Or, try the light frying method to soften your tortillas. This provides a light barrier to keep your tortillas from soaking up too much liquid.
Are cheese enchiladas vegetarian?
This enchiladas recipe isn’t considered vegetarian. You can easily make it vegetarian, though.
Use vegetable broth instead of chicken broth when you make your red enchilada sauce.
And, the cheese. You will need to read the label. Great Value cheeses aren’t vegetarian. You can easily find a nice melting cheese, though.
Here’s a list of vegetarian cheeses. I used Pepper Jack because I wanted that extra zip of the chiles in it. You can also use regular Monterey Jack or Mozzarella or even a combination of several white cheeses.
Stick to white cheeses for Mexican food authenticity. But, there are no food police going to come to your door if you use some yellow cheese. I promise.
If you’re curious about different types of Mexican cheeses, I love this post from Food and Wine.
Can I make cheese enchiladas without the roasted poblano chiles?
Yes! This recipe is delicious even without the poblano chiles. Just follow all instructions the same except omit them.
If you’ve been craving restaurant style cheese enchiladas, this is it!
Try My Other Enchiladas Recipes
You can check out all my Mexican food recipes or try these favorites.
Roasted Poblano Cheese Enchiladas
- Baking Sheet (Cookie Sheet)
- Electric Blender
- 9 x 13" baking dish
- 6 Poblano Peppers
- 3 Dried Anaheim Chiles
- 2 Chile de Arbol
- ½ Onion
- 3 Garlic Cloves
- 2 cups Chicken Broth
- 3 tablespoons Vegetable Oil
- 3 tablespoons All Purpose Flour
- 1 teaspoon Cumin
- 1 teaspoon Garlic Powder
- 1 teaspoon Onion Powder
- 1 teaspoon Salt
- 1 pinch Cinnamon
- 2 tablespoons Tomato Paste
- 12 Corn Tortillas
- 1 pound Pepper Jack Cheese
- Cooking Spray, like Pam
- Preheat broiler element on oven.
- Wash and cut off the stem from poblano chiles. Carefully cut the poblanos in half so that there are two mostly flat pieces. Don't cut them so that there are two folded pieces. You want to cut them so that they will be flat on the pan. Remove all the seeds.
- Place poblano halves with skin side up on a baking sheet and into the oven. Broil for 10-15 minutes until completely charred on top.
- Remove baking sheet from oven and place charred chiles in a bowl. Cover with plastic wrap. Allow them to sweat for 15-20 minutes. This helps with removal of the charred outer layer. Set aside.
- While the poblanos are in the oven, remove the stem and seeds from the dried chiles. Cut the onion into three pieces. Peel garlic cloves. Place dried chiles, onion and garlic in small saucepan with enough water to cover and place on stovetop on medium heat. Allow to cook about 15 minutes on medium until softened, remove from heat.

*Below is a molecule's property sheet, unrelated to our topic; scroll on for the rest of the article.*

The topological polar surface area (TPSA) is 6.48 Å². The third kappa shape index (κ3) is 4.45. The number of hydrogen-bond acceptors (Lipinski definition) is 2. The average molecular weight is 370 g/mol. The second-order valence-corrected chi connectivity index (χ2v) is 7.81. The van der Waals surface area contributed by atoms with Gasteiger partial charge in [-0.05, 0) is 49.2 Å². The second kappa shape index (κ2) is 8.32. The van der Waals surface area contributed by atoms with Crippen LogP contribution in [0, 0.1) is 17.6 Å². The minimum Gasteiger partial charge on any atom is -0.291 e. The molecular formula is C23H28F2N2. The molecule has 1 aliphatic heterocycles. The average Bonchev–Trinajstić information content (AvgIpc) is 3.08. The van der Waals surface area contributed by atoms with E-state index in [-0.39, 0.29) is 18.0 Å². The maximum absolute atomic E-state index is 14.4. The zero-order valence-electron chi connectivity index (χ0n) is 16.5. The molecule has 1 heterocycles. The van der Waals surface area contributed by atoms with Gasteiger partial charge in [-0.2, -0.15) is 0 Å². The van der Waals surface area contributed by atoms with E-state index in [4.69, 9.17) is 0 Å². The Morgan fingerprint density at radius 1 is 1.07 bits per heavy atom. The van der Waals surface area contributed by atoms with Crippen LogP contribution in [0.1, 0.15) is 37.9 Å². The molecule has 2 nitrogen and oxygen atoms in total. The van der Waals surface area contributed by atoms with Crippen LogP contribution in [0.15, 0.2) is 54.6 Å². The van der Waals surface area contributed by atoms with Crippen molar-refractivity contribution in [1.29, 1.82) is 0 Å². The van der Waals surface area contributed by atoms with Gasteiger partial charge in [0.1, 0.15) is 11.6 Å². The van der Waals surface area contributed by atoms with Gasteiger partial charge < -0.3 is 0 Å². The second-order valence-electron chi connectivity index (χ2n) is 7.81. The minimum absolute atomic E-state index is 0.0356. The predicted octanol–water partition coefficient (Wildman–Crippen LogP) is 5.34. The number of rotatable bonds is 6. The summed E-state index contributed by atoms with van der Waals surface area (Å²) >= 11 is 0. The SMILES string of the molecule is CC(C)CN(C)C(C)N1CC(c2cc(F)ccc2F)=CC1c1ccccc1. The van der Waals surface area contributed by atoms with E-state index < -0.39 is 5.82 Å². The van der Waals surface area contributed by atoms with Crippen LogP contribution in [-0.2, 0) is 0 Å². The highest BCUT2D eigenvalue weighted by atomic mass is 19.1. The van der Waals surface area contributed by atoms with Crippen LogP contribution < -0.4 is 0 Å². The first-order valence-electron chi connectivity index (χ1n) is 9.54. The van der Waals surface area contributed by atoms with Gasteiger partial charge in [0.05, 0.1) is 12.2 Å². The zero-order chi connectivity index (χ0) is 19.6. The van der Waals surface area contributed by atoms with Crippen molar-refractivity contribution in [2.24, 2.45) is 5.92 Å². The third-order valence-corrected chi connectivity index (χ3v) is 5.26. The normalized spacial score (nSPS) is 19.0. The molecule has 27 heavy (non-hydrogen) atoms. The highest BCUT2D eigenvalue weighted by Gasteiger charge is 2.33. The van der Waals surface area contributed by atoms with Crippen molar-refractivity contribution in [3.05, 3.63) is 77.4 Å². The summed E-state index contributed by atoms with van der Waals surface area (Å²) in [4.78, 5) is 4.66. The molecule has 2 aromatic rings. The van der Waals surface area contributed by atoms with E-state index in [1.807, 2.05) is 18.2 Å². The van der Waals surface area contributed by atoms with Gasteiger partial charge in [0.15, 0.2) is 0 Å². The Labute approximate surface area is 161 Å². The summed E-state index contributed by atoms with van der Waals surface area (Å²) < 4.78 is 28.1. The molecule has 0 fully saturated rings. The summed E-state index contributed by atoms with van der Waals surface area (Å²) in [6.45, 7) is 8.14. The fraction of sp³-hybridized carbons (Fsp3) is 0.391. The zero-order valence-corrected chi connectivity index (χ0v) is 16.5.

- With slotted spoon or colander/strainer, remove cooked vegetables and place in electric blender with chicken broth. Blend until fully processed.
- Place a strainer over a bowl and strain the solid pieces from the liquid in the blender. DO NOT STRAIN OVER THE SINK! You want the liquid. Discard solids.
- In a skillet, over medium/high heat, whisk together vegetable oil and flour. Allow to cook, stirring frequently, about 3 minutes, until lightly browned. Add all spices and tomato paste and continue whisking until well blended. Slowly pour in strained chile liquid while whisking continuously. Allow to cook, whisking occasionally, until slightly thickened, about 5-7 minutes. Remove from heat and set aside.
- Remove the plastic cover from the bowl of charred poblanos. With your fingers, rub off the charred skin. You will have 12 poblano halves to use in the 12 enchiladas. Set aside.
- Soften tortillas in the method you prefer. I prefer to place the tortillas in a damp paper towel in the microwave for 1 ½ minutes. The second method would be to lightly brush with water and place in aluminum foil in the oven for about 15 minutes. Or, the third method would be to heat vegetable oil in a skillet an lightly heat each tortilla, one at a time until softened. If you need more details on the alternate methods, you'll find more information in the post above.
- Remove enough cheese from the block to make ½ cup shredded and set aside to be used for the top of the enchiladas.With remaining cheese, either shred or cut into 12 equal stick shaped pieces. I prefer to shred because it's more difficult to get the enchiladas to fit with the solid sticks. But, if you're in a hurry, sticks will melt just as well with this type of cheese.
- Preheat oven to 450°.
- Spray 9 x 13" baking dish with cooking spray. Assemble the chile sauce, shredded cheese, poblanos and tortillas on the counter for easy access. Pick up a tortilla and dip it into the sauce, place in baking dish. Place one poblano in the center with about 3 tablespoons shredded cheese on top. Roll up the tortilla and place in baking dish with seam side down. Repeat for remaining tortillas. Sprinkle the ½ cup of remaining cheese on the top.
- Place in preheated oven, uncovered, and bake for 10 minutes, until cheese is melty.